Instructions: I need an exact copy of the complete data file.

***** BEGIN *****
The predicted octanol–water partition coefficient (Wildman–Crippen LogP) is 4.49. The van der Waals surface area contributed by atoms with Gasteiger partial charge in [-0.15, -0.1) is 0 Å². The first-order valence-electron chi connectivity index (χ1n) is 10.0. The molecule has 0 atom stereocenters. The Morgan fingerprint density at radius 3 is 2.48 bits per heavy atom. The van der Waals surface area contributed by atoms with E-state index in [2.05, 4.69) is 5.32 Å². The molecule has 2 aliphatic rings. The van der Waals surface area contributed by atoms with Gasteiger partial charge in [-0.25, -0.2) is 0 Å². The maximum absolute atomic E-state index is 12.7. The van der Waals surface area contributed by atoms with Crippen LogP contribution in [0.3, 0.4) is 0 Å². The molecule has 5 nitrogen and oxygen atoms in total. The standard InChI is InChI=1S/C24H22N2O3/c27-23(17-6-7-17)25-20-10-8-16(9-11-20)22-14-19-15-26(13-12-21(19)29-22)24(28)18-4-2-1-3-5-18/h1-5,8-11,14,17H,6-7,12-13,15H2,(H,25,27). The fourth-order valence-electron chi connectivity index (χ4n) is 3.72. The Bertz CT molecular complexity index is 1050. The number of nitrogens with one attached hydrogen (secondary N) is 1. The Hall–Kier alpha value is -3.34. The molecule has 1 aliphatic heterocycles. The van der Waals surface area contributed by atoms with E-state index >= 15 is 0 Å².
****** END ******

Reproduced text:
The predicted octanol–water partition coefficient (Wildman–Crippen LogP) is 4.49. The van der Waals surface area contributed by atoms with Gasteiger partial charge in [-0.15, -0.1) is 0 Å². The first-order valence-electron chi connectivity index (χ1n) is 10.0. The molecule has 0 atom stereocenters. The Morgan fingerprint density at radius 3 is 2.48 bits per heavy atom. The van der Waals surface area contributed by atoms with E-state index in [2.05, 4.69) is 5.32 Å². The molecule has 2 aliphatic rings. The van der Waals surface area contributed by atoms with Gasteiger partial charge in [-0.25, -0.2) is 0 Å². The maximum absolute atomic E-state index is 12.7. The van der Waals surface area contributed by atoms with Crippen LogP contribution in [0.3, 0.4) is 0 Å². The molecule has 5 nitrogen and oxygen atoms in total. The standard InChI is InChI=1S/C24H22N2O3/c27-23(17-6-7-17)25-20-10-8-16(9-11-20)22-14-19-15-26(13-12-21(19)29-22)24(28)18-4-2-1-3-5-18/h1-5,8-11,14,17H,6-7,12-13,15H2,(H,25,27). The fourth-order valence-electron chi connectivity index (χ4n) is 3.72. The Bertz CT molecular complexity index is 1050. The number of nitrogens with one attached hydrogen (secondary N) is 1. The Hall–Kier alpha value is -3.34. The molecule has 1 aliphatic heterocycles. The van der Waals surface area contributed by atoms with E-state index >= 15 is 0 Å².